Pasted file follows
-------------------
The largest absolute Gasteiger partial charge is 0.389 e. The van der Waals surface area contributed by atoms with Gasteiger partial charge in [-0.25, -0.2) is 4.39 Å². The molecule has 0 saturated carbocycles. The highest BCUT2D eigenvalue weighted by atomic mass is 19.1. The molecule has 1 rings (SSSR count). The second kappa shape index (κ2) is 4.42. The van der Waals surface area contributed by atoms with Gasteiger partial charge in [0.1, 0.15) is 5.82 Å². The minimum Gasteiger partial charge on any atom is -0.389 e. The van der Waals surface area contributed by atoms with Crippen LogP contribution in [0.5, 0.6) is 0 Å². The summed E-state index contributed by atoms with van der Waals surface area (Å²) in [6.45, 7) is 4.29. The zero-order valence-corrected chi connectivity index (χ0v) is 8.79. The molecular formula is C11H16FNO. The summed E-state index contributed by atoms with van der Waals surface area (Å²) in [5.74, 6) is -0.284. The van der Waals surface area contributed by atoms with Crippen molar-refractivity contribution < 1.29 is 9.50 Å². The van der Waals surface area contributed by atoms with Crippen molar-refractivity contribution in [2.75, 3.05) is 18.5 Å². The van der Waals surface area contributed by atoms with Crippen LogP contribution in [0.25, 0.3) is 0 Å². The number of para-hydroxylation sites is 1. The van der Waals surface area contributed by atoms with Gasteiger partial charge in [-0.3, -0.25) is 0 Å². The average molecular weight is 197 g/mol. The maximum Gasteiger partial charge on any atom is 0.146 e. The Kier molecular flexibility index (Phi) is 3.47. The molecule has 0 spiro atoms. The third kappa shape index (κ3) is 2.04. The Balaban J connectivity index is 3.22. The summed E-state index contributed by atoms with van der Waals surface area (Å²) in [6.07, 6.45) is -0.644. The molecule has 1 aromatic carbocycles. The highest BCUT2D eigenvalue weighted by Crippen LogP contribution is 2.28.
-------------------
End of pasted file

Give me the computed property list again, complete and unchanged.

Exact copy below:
The largest absolute Gasteiger partial charge is 0.389 e. The van der Waals surface area contributed by atoms with Gasteiger partial charge in [-0.25, -0.2) is 4.39 Å². The molecule has 0 saturated carbocycles. The highest BCUT2D eigenvalue weighted by atomic mass is 19.1. The molecule has 1 rings (SSSR count). The second kappa shape index (κ2) is 4.42. The van der Waals surface area contributed by atoms with Gasteiger partial charge in [0.1, 0.15) is 5.82 Å². The minimum Gasteiger partial charge on any atom is -0.389 e. The van der Waals surface area contributed by atoms with Crippen LogP contribution in [0.5, 0.6) is 0 Å². The summed E-state index contributed by atoms with van der Waals surface area (Å²) in [6.45, 7) is 4.29. The zero-order valence-corrected chi connectivity index (χ0v) is 8.79. The molecular formula is C11H16FNO. The summed E-state index contributed by atoms with van der Waals surface area (Å²) in [5.74, 6) is -0.284. The van der Waals surface area contributed by atoms with Crippen molar-refractivity contribution < 1.29 is 9.50 Å². The van der Waals surface area contributed by atoms with Crippen molar-refractivity contribution in [2.75, 3.05) is 18.5 Å². The van der Waals surface area contributed by atoms with Crippen LogP contribution in [0.25, 0.3) is 0 Å². The number of para-hydroxylation sites is 1. The van der Waals surface area contributed by atoms with Gasteiger partial charge in [-0.3, -0.25) is 0 Å². The average molecular weight is 197 g/mol. The maximum Gasteiger partial charge on any atom is 0.146 e. The Kier molecular flexibility index (Phi) is 3.47. The molecule has 0 spiro atoms. The third kappa shape index (κ3) is 2.04. The Balaban J connectivity index is 3.22. The summed E-state index contributed by atoms with van der Waals surface area (Å²) in [6.07, 6.45) is -0.644. The molecule has 1 aromatic carbocycles. The highest BCUT2D eigenvalue weighted by Crippen LogP contribution is 2.28.